Result

Limits on runoff pollution passed.

Wisconsin’s lakes and streams define our state, and our waters are one step closer to safety, thanks to the efforts of our staff and members. In 2008 and 2010, we won strong rules to limit runoff from flowing into our lakes. Now, we're campaigning to make sure these critical limits are enforced.

Result

At 54.5 mpg, a big step forward for clean cars.

On July 29th, 2011, President Obama announced the outline of new clean car standards covering cars and light trucks through 2025. The new standards will require new cars to achieve a fleet average of 54.5 miles per galllon, which will amount to the single biggest step this country has ever taken to end our addiction to oil and tackle global warming. Thousands of our members helped seal the deal by emailing the White House and attending EPA hearings in support of the standards.

Result

Attacks on public health defeated—for now.

The coal lobby and their allies are trying to block the EPA from protecting public health, but we’ve held the line against some of their worst attacks: In March 2011, the U.S. Senate rejected a bill that would have blocked standards for soot, mercury and carbon pollution. And in April 2011, the Senate defeated four more bills that would have blocked the EPA from cutting air pollution. We need your help to keep up the fight.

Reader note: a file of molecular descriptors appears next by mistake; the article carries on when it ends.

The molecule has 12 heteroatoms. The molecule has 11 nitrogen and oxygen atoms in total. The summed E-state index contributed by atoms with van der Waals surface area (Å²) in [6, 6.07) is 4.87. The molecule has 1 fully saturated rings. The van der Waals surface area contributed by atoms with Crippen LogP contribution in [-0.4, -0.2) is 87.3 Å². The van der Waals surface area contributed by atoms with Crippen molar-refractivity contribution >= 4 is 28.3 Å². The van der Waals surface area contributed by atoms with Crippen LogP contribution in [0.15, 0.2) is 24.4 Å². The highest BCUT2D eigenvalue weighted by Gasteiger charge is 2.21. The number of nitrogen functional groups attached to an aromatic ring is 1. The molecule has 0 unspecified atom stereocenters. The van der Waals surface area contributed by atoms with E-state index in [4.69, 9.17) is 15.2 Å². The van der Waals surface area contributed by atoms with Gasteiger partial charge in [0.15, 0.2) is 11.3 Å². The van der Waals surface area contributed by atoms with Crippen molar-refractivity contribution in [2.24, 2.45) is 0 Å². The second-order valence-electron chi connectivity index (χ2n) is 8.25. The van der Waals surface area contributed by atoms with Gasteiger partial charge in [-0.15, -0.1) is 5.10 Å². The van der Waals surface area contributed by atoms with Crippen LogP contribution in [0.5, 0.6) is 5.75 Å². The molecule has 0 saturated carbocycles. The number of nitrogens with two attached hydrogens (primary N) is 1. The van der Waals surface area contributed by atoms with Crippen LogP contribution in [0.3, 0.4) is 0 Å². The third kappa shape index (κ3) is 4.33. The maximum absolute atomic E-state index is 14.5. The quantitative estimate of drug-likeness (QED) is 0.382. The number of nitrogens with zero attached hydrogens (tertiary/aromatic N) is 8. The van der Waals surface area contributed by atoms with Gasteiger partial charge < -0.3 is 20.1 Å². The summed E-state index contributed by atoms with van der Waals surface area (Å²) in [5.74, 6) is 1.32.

Result

One step closer to a clean energy economy.

Wisconsin is getting closer than ever before to a clean energy economy. Our tireless advocacy and organizing helped pass a renewable energy standard in Wisconsin, which requires the state to get 10% of its energy from renewable sources by 2015. Since then, Wisconsin has recieved national attention for our renewable energy industry. President Obama even visited Wisconsin to highlight clean energy companies immediately after his 2011 state of the union address.

Result

Mercury pollution from power plants cut by 90%.

Our waterways are better protected from mercury pollution after we won a state policy to reduce mercury emissions from coal-fired power plants by 90 percent. This is great news for Wisconsin's families, given mercury's toxic effects on how our kids think, learn and behave.  Since then, we’ve kept the pressure on by researching and publicizing the plants’ progress. And Wisconsin's limits on mercury pollution provided the basis for the first-ever nationwide standards on mercury emissions from power plants, which the EPA proposed in 2011. 

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